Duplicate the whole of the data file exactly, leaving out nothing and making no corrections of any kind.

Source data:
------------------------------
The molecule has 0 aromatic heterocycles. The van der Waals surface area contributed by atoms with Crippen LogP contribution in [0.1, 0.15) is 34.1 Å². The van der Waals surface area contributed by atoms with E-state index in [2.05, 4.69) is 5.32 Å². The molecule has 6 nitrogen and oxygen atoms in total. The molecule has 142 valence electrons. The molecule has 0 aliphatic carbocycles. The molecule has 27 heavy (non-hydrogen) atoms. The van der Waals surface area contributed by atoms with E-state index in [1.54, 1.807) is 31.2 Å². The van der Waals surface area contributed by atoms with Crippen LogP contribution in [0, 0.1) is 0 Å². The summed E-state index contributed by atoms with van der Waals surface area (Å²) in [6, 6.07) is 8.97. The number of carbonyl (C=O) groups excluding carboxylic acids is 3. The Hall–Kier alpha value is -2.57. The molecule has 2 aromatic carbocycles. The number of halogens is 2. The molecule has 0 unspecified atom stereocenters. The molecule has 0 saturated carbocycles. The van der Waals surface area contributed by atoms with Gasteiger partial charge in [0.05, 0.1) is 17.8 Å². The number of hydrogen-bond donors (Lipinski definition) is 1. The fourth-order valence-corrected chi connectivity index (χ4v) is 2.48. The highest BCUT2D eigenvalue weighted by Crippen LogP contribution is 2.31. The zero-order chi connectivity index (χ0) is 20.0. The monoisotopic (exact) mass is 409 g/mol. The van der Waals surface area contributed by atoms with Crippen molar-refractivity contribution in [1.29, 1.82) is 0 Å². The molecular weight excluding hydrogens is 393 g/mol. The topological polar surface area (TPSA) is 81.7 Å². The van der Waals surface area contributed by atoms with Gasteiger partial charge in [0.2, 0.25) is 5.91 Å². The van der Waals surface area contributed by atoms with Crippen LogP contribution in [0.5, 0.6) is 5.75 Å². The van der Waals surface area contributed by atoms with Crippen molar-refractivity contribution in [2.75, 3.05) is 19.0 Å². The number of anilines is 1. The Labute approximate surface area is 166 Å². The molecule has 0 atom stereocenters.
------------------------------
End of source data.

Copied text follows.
The molecule has 0 aromatic heterocycles. The van der Waals surface area contributed by atoms with Crippen LogP contribution in [0.1, 0.15) is 34.1 Å². The van der Waals surface area contributed by atoms with E-state index in [2.05, 4.69) is 5.32 Å². The molecule has 6 nitrogen and oxygen atoms in total. The molecule has 142 valence electrons. The molecule has 0 aliphatic carbocycles. The molecule has 27 heavy (non-hydrogen) atoms. The van der Waals surface area contributed by atoms with E-state index in [1.54, 1.807) is 31.2 Å². The van der Waals surface area contributed by atoms with Crippen LogP contribution in [0, 0.1) is 0 Å². The summed E-state index contributed by atoms with van der Waals surface area (Å²) in [6, 6.07) is 8.97. The number of carbonyl (C=O) groups excluding carboxylic acids is 3. The Hall–Kier alpha value is -2.57. The molecule has 2 aromatic carbocycles. The number of halogens is 2. The molecule has 0 unspecified atom stereocenters. The molecule has 0 saturated carbocycles. The van der Waals surface area contributed by atoms with Gasteiger partial charge in [0.05, 0.1) is 17.8 Å². The number of hydrogen-bond donors (Lipinski definition) is 1. The fourth-order valence-corrected chi connectivity index (χ4v) is 2.48. The highest BCUT2D eigenvalue weighted by Crippen LogP contribution is 2.31. The zero-order chi connectivity index (χ0) is 20.0. The monoisotopic (exact) mass is 409 g/mol. The van der Waals surface area contributed by atoms with Crippen molar-refractivity contribution in [1.29, 1.82) is 0 Å². The molecular weight excluding hydrogens is 393 g/mol. The topological polar surface area (TPSA) is 81.7 Å². The van der Waals surface area contributed by atoms with Gasteiger partial charge in [0.2, 0.25) is 5.91 Å². The van der Waals surface area contributed by atoms with Crippen LogP contribution in [0.5, 0.6) is 5.75 Å². The van der Waals surface area contributed by atoms with Crippen molar-refractivity contribution in [2.75, 3.05) is 19.0 Å². The number of anilines is 1. The Labute approximate surface area is 166 Å². The molecule has 0 atom stereocenters.